Ethanol fuel is widely used in Brazil and in the United States, and together both countries were responsible for 87.1% of the world’s ethanol fuel production in 2011. Most cars on the road today in the U.S. can run on blends of up to 10% ethanol, and ethanol represented 10% of the U.S. gasoline fuel supply in 2011. Since 1976 the Brazilian government has made it mandatory to blend ethanol with gasoline, and since 2007 the legal blend is around 25% ethanol and 75% gasoline (E25). By December 2011 Brazil had a fleet of 14.8 million flex-fuel automobiles and light trucks and 1.5 million flex-fuel motorcycles that regularly use neat ethanol fuel (known as E100).
Bioethanol is a form of renewable energy that can be produced from agricultural feedstocks. It can be made from very common crops such as sugar cane, potato, manioc and corn. There has been considerable debate about how useful bioethanol will be in replacing gasoline. Concerns about its production and use relate to increased food prices due to the large amount of arable land required for crops, as well as the energy and pollution balance of the whole cycle of ethanol production, especially from corn. Recent developments with cellulosic ethanol production and commercialization may allay some of these concerns.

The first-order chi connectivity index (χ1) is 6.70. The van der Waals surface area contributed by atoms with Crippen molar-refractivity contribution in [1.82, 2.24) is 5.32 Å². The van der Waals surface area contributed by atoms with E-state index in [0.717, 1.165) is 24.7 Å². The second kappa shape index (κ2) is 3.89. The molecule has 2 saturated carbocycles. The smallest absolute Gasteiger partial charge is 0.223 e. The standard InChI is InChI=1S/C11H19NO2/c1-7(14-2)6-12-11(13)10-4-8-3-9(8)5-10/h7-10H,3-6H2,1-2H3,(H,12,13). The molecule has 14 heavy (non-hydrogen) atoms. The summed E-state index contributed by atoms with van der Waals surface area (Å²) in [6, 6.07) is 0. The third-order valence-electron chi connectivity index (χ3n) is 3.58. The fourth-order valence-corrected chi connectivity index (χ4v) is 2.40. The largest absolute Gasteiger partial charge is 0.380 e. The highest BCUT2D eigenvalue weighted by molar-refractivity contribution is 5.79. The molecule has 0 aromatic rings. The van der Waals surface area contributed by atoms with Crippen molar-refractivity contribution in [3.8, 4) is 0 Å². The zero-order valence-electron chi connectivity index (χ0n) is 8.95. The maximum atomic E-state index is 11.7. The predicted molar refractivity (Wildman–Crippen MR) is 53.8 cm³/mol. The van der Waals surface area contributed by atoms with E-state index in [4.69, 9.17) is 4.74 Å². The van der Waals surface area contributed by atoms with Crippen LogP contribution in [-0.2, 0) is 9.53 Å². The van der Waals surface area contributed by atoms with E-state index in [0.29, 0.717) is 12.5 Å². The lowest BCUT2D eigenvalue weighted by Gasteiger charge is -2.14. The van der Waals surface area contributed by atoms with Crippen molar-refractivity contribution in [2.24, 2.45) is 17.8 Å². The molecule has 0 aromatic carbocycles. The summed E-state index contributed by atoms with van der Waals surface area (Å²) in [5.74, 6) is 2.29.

Cellulosic ethanol offers promise because cellulose fibers, a major and universal component in plant cells walls, can be used to produce ethanol. According to the International Energy Agency, cellulosic ethanol could allow ethanol fuels to play a much bigger role in the future than previously thought.
The basic steps for large scale production of ethanol are: microbial (yeast) fermentation of sugars, distillation, dehydration . Prior to fermentation, some crops require saccharification or hydrolysis of carbohydrates such as cellulose and starch into sugars. Saccharification of cellulose is called cellulolysis . Enzymes are used to convert starch into sugar.